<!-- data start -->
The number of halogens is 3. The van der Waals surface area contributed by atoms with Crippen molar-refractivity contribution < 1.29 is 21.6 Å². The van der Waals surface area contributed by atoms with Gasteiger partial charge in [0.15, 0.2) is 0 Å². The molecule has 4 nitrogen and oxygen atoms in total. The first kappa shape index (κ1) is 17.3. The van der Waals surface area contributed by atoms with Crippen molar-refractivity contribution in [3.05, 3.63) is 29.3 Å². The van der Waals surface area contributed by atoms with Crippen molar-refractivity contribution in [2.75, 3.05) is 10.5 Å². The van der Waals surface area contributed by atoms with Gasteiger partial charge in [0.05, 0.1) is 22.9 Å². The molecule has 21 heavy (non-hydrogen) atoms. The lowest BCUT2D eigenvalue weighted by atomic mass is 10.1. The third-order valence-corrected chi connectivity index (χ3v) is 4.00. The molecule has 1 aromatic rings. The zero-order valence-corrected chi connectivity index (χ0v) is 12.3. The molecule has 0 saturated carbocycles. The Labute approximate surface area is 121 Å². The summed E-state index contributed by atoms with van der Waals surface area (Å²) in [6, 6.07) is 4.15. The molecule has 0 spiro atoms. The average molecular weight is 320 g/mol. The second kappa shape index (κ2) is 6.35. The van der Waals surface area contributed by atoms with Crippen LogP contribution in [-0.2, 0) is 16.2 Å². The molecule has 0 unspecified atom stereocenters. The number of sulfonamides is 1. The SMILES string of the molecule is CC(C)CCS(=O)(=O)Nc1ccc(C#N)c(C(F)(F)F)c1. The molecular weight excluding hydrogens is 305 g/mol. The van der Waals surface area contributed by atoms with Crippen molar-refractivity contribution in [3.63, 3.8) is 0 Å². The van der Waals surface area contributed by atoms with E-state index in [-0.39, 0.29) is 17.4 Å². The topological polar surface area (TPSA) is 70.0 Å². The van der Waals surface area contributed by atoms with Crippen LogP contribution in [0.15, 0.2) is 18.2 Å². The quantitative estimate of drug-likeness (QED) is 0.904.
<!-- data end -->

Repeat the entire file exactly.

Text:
The number of halogens is 3. The van der Waals surface area contributed by atoms with Crippen molar-refractivity contribution < 1.29 is 21.6 Å². The van der Waals surface area contributed by atoms with Gasteiger partial charge in [0.15, 0.2) is 0 Å². The molecule has 4 nitrogen and oxygen atoms in total. The first kappa shape index (κ1) is 17.3. The van der Waals surface area contributed by atoms with Crippen molar-refractivity contribution in [3.05, 3.63) is 29.3 Å². The van der Waals surface area contributed by atoms with Crippen molar-refractivity contribution in [2.75, 3.05) is 10.5 Å². The van der Waals surface area contributed by atoms with Gasteiger partial charge in [0.05, 0.1) is 22.9 Å². The molecule has 21 heavy (non-hydrogen) atoms. The lowest BCUT2D eigenvalue weighted by atomic mass is 10.1. The third-order valence-corrected chi connectivity index (χ3v) is 4.00. The molecule has 1 aromatic rings. The zero-order valence-corrected chi connectivity index (χ0v) is 12.3. The molecule has 0 saturated carbocycles. The Labute approximate surface area is 121 Å². The summed E-state index contributed by atoms with van der Waals surface area (Å²) in [6, 6.07) is 4.15. The molecule has 0 spiro atoms. The average molecular weight is 320 g/mol. The second kappa shape index (κ2) is 6.35. The van der Waals surface area contributed by atoms with Crippen LogP contribution in [-0.2, 0) is 16.2 Å². The molecule has 0 unspecified atom stereocenters. The number of sulfonamides is 1. The SMILES string of the molecule is CC(C)CCS(=O)(=O)Nc1ccc(C#N)c(C(F)(F)F)c1. The molecular weight excluding hydrogens is 305 g/mol. The van der Waals surface area contributed by atoms with Crippen molar-refractivity contribution in [3.63, 3.8) is 0 Å². The van der Waals surface area contributed by atoms with E-state index in [-0.39, 0.29) is 17.4 Å². The topological polar surface area (TPSA) is 70.0 Å². The van der Waals surface area contributed by atoms with Crippen LogP contribution in [0.15, 0.2) is 18.2 Å². The quantitative estimate of drug-likeness (QED) is 0.904.